Members get a snapshot view of new Long Now content with easy access to all their member benefits.
Published quarterly, the member newsletter gives in-depth and behind the scenes updates on Long Now's projects.
Special updates on the 10,000 Year Clock project are posted on the members only Clock Blog.
Filmed on Tuesday March 13, 02018
Harvard psychologist Steven Pinker is the author of: Enlightenment Now (02018); The Better Angels of Our Nature (02011); The Blank Slate (02002); How the Mind Works (01997); and The Language Instinct (01994).
The Enlightenment worked, says Steven Pinker. By promoting reason, science, humanism, progress, and peace, the programs set in motion by the 18th-Century intellectual movement became so successful we’ve lost track of what that success came from.
Some even discount the success itself, preferring to ignore or deny how much better off humanity keeps becoming, decade after decade, in terms of health, food, money, safety, education, justice, and opportunity. The temptation is to focus on the daily news, which is often dire, and let it obscure the long term news, which is shockingly good.
This is the 21st Century, not the 18th, with different problems and different tools. What are Enlightenment values and programs for now?
Much of Pinker’s talk was devoted to showing how most of the things than humans care about (except climate) have been getting drastically better over the last few centuries and decades. The roster includes length of life, health, food, prosperity, education, human rights, freedom from violence and accidents, leisure, and happiness—world wide.
That good news is surprising to many and unwelcome to some, who fear it could foster complacent optimism. “While pessimists sound like they’re trying to help you,“ Pinker noted, “optimists sound like they’re trying to sell you something.” So Pinker explored the specific causes of progress in each domain and what it will take to keep the progress going over the coming decades and centuries despite inevitable setbacks and new threats.
The main roots of continual advance Pinker sees as the values pushed by the 18th Century Enlightenment—reason, science, humanism, and progress. Those values can’t be taken for granted because they are far from universal. From the 18th Century to this day, they are opposed and sometimes defeated by authority, tradition, faith, mysticism, intuition, ideology, romanticism, and exclusion.
Human nature doesn’t change much, but progress can proceed anyway thanks to benign institutions such as democracy, markets, a free press, schools and universities, scientific societies, declarations of rights, and global organizations for cooperation. Their job is to apply knowledge and sympathy to enhance human flourishing. It is no accident that “Secular liberal democracies are the happiest and healthiest places on Earth.”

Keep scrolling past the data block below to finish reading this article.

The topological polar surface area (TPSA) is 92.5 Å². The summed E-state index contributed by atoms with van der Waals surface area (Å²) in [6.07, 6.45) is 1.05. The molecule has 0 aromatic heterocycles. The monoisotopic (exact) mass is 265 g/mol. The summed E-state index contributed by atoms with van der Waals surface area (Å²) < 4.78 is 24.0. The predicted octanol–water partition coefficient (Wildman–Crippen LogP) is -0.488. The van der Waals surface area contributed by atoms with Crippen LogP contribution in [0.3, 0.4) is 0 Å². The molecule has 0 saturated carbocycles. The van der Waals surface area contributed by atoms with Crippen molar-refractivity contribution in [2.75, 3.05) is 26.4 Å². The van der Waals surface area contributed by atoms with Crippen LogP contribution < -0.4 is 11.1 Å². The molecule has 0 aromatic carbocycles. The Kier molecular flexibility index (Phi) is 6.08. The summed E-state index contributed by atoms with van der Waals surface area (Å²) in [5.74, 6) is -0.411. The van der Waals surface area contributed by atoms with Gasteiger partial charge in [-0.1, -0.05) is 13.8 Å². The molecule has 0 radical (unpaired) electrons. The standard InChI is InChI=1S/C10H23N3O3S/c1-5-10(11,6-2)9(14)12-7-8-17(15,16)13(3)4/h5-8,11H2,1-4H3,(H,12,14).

What is the program for continued progress? Don’t treat every problem as a sign that we should burn down our institutions and hope for something better to rise out of the ashes. Nor should we treat progress as a mystical force guaranteed to lift us ever upward. Progress is the result of human effort, guided by an idea: that if we apply reason and science to make a better world, we can gradually succeed. If we continue to embrace that idea, Pinker concluded, it’s reasonable to expect progress to continue. If we don’t, it may not.--Stewart Brand
Condensed ideas about long-term thinking summarized by Stewart Brand
(with Kevin Kelly, Alexander Rose and Paul Saffo) and a foreword by Brian Eno.
We would also like to recognize George Cowan (01920 - 02012) for being the first to sponsor this series.Would you like to be a featured Sponsor?
Seminars About Long-term Thinking is made possible through the generous support of The Long Now Membership and our Seminar Sponsors. We offer $5,000 and $15,000 annual Sponsorships, both of which entitle the sponsor and a guest to reserved seating at all Long Now seminars and special events. In addition, we invite $15,000 Sponsors to attend dinner with the speaker after each Seminar, and $5,000 Sponsors may choose to attend any four dinners during the sponsored year. For more information about donations and Seminar Sponsorship, please contact email@example.com. We are a public 501(c)(3) non-profit, and donations to us are always tax deductible.
The Long Now Foundation • Fostering Long-term Responsibility • est. 01996 Top of Page